Photo by Drew Beamer on Unsplash
Are you sick and tired of being good and minding your manners? We can still be mindful citizens and get out of the house and enjoy the city. What are you waiting for? Be prepared, courteous, mask-up, and live your life.
1. Peppermint Grove's Christmas lights
Many people know downtown Knoxville is a special place. This is especially true during the holidays. in Market Square, you find it lit with holiday lights, bringing magic to the dark nights of winter. The lights brighten the mood and provide a safer outdoor environment.
The Peppermint Grove is lighting up Market Square. They wrap the large oak trees in thousands of red and white lights and top them off with peppermint stick lampposts. The festive flashing lights and storefronts sporting holiday decorations have created the square's own winter wonderland. As you walk through the area, you can't help but embrace the warm holiday cheer.
You'll find plenty of places for photos throughout Gay Street and Krutch Park. The 42-foot tree and holiday murals are pure magic. Embrace and feel the romance flowing through the area. You'll find even more in Old City, with its lampposts and artwork.
2. It's Hockey time in Tennessee
The Knoxville Ice Bears started in 2002 and was an inaugural and charter member of the Southern Professional Hockey League (SPHL) in 2004. Four-time SPHL Champions, the Ice Bears are experienced, and a well-established team. The Bears give fans unique and exciting intermission activities and lots of interaction with the players. The Ice Bears are an affordable, family-friendly way to enjoy hockey in the Knoxville area.
They play their home games at the Knoxville Civic Coliseum. The Ice Bears made the playoffs every season since coming into existence. They defeated the Florida Seals in 2006 to take their first President's Cup. They also won back to back President's Cup Championships in the 2007-08 and 2008-09 seasons. In April of 2015, the Ice Bears defeated the Mississippi RiverKings 4-2, sweeping the 2015 SPHL Finals to win their 4th President's Cup.
3. The Zoo
Zoo Knoxville is not just an exhibit space. They are involved with conservation work and have received awards and recognition for saving East Tennessee's endangered bog turtle, and conduct ongoing research with native hellbender and mudpuppy salamanders. Zoo employees have traveled to distant lands to study animals in their native habitats, in places like the Komodo Islands, Madagascar, and Indonesia.
The zoo works with other zoological parks accredited by the Association of Zoos and Aquariums (AZA) on a collective Species Survival Plan for all animals that live in AZA-accredited zoos in North America (zooknoxville.org). They hope to maintain a healthy and genetically diverse population within zoos, to ensure animals aren't lost to extinction when wild populations are in danger.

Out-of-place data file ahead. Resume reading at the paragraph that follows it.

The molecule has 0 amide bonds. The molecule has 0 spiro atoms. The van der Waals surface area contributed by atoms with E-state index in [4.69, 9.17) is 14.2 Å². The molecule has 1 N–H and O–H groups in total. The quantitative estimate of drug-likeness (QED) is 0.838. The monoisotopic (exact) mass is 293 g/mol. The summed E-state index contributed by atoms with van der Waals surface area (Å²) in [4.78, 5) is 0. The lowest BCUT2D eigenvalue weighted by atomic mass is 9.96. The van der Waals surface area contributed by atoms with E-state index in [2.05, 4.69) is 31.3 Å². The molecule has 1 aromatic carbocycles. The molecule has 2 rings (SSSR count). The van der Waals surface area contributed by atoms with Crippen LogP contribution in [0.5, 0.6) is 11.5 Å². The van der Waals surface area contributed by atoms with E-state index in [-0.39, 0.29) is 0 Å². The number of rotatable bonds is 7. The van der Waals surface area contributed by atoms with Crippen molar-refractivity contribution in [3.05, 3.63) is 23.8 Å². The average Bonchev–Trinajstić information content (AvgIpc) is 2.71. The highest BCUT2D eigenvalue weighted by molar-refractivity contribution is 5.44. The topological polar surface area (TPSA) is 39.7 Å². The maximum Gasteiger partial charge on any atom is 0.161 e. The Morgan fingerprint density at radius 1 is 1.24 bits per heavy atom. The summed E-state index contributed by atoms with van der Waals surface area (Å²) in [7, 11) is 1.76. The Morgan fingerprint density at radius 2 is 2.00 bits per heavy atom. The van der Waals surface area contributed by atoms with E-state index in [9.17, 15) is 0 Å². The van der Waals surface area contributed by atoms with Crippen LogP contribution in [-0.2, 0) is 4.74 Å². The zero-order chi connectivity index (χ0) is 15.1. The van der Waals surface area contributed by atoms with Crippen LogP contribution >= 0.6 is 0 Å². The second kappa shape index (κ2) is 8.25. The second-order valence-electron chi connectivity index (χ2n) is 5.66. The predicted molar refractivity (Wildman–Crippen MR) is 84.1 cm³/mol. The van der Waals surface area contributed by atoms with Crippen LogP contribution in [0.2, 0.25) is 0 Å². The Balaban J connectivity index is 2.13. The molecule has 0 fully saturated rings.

Zoo Knoxville's mission is to deliver a dynamic guest experience and inspire action for wildlife and wild places. Currently, Masks are required for entry to the zoo to comply with the Mayor of Knoxville's executive order. Masks or cloth face coverings are required for ages 12 and up. Masks must be worn inside all zoo public indoor areas (restrooms, viewing areas, restaurants, and shops). They are not required for outdoor areas. You'll be asked to show your mask during entry, and the zoo will be selling disposable masks at cost for visitors who do not have a mask.
Zoo Knoxville appreciates your help and to follow the order and asks guests to help them stay open by following core actions, such as:
- Practicing social/physical distancing
- Wearing a mask or cloth face covering (for those 12 and older)
- Staying home if you are sick
- Practice proper and frequent handwashing
We have made changes due to the pandemic to ensure we can continue operations. Here are some changes you'll notice during your stay:
- Advance online purchase for general admission tickets is recommended.
- Indoor seating will be available at Beastro Cafe, following the Knox County Health Department-Phase 2 guidelines.
- Kids Cove will be partially opened as safe physical distancing allows
- Night Club and Aviary will remain closed at this time.
- Animal contact yard will be open.
- Sandbox and playground are partially opened as safe physical distancing allows.
- The Fuzzy-Go-Round Carousel and Zoo-Choo Train are open.
- Wee Play Adventure is open for animal viewing only.
- Elephant indoor viewing and Langur indoor viewing are open. Traffic is one-way traffic and doors are to be propped open.
- Kids Cove Barn Loft is open as a nursing station.
- Asian Trek Treehouse is open but tiger viewing at the bottom level will be restricted.
- Strollers and electric scooters are not allowed on the Asian Trek swinging bridge. Access is limited to one group on the bridge at a time.